Over at FanHouse, Matt Moore has been following the conversation started by Cannon and expanded by Mahoney and also picked up on what Kobe was saying, adding this:

It’s not surprising that Bryant would lean towards this kind of approach. After all, he himself is not only willing, but voracious in approaching any position on the floor. You could tell Kobe “go guard Nene with one arm” and he’d make a go of it (and Nene would likely walk away wincing a bit, even if he won the war). But the meaning is very relevant. This is one of the greatest basketball players and minds on the planet saying that essentially, the goal should be not only for us to get away from traditional positions, but eventually to homogenize personnel to be able to play within any construct we have. It’s a bold idea, since all of our previous constructs are devoutly built on the idea that a player is defined by what he can and can’t do. Removing limitations from the equations leads us to a new kind of basketball nirvana, where Andrea Bargnaniis not a problem because he’s not a 5, and Tyreke Evans is simply regarded as being of the “awesome position.”

And over at TrueHoop, Kevin Arnovitz is also exploring Kobe’s comments and adds that one reason Kobe (and other members of the Lakers) may be more open to this line of thinking and flashing multi-faceted skills is because of the system that they run:

There’s a reason the Lakers have “a lot of versatile talent that evades convention.” It’s because the team features an offense that de-emphasizes traditional positions in favor of function. In the triangle offense, Derek Fisher — the nominal point guard — acts as a spot-up shooter in the confines of the half court (particularly in corner sets) far more often than he does as a distributor. The wings in the triangle are often the trigger men, and the Lakers can maximize Bryant (their shooting guard) in the post without disrupting the sequential flow of the triangle.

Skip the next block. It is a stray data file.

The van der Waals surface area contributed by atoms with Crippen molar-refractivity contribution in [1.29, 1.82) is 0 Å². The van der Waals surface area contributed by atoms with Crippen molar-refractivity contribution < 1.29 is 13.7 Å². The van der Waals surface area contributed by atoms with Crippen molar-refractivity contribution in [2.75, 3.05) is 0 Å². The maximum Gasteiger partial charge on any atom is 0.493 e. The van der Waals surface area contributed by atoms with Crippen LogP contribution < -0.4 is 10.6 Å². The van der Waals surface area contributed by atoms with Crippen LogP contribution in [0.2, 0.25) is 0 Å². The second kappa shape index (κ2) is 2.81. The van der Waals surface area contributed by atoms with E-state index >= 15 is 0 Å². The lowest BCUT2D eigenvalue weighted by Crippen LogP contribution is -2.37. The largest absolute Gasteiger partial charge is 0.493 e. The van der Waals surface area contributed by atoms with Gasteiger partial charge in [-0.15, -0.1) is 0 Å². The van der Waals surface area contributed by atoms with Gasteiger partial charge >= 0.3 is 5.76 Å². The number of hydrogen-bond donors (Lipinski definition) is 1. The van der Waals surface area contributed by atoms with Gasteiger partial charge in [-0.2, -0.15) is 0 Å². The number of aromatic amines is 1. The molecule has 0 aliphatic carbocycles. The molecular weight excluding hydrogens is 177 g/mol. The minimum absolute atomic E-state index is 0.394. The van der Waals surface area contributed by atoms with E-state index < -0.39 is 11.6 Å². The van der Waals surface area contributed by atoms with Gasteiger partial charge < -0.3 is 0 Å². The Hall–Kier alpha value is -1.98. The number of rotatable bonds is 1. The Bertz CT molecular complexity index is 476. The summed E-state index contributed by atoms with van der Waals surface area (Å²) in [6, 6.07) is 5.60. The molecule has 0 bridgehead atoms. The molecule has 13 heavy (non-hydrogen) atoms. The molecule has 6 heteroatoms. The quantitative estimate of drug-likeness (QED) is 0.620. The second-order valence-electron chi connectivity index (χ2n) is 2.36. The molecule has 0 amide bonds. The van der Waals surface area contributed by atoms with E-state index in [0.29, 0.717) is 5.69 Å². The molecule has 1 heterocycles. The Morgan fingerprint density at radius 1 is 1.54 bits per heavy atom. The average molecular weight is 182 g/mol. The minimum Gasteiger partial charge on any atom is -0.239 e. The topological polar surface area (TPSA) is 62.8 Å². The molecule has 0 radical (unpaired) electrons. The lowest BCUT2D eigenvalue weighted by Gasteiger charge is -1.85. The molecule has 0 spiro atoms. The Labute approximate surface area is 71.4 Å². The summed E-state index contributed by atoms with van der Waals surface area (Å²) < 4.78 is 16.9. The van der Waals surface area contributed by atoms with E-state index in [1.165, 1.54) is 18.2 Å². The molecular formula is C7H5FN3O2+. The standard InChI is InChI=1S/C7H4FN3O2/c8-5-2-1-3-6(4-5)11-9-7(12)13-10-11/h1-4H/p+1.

Kevin takes the words right out of my mouth (though he said them much better, of course).  When you look at the Lakers’ roster, there are several players that defy classic models of “positions” in basketball.  Whether we’re talking about Kobe or Fisher, Odom or Gasol, the Lakers have a roster of players that are expected to perform roles within a system that don’t always cleanly match up with the roles of their labeled position.  As Arnovitz points out, Fisher is not a “point guard” in the classic sense as he’s not necessarily a primary ball handler or initiator of offense (though he does perform these roles).  For a more extreme example, look at Lamar Odom.  When LO is in the game, he’s often used as a facilitator of offense and a primary ball handler – all as a “power forward”.  And while he does find himself in the post on occasion, he’s used much more frequently as a creator of offense in isolation sets from the top of the key or as a slasher off the ball that slides into open space when others (Kobe, Pau) draw the opponents defensive attention.  None of these acts are ones that are usually assigned to a team’s power foward.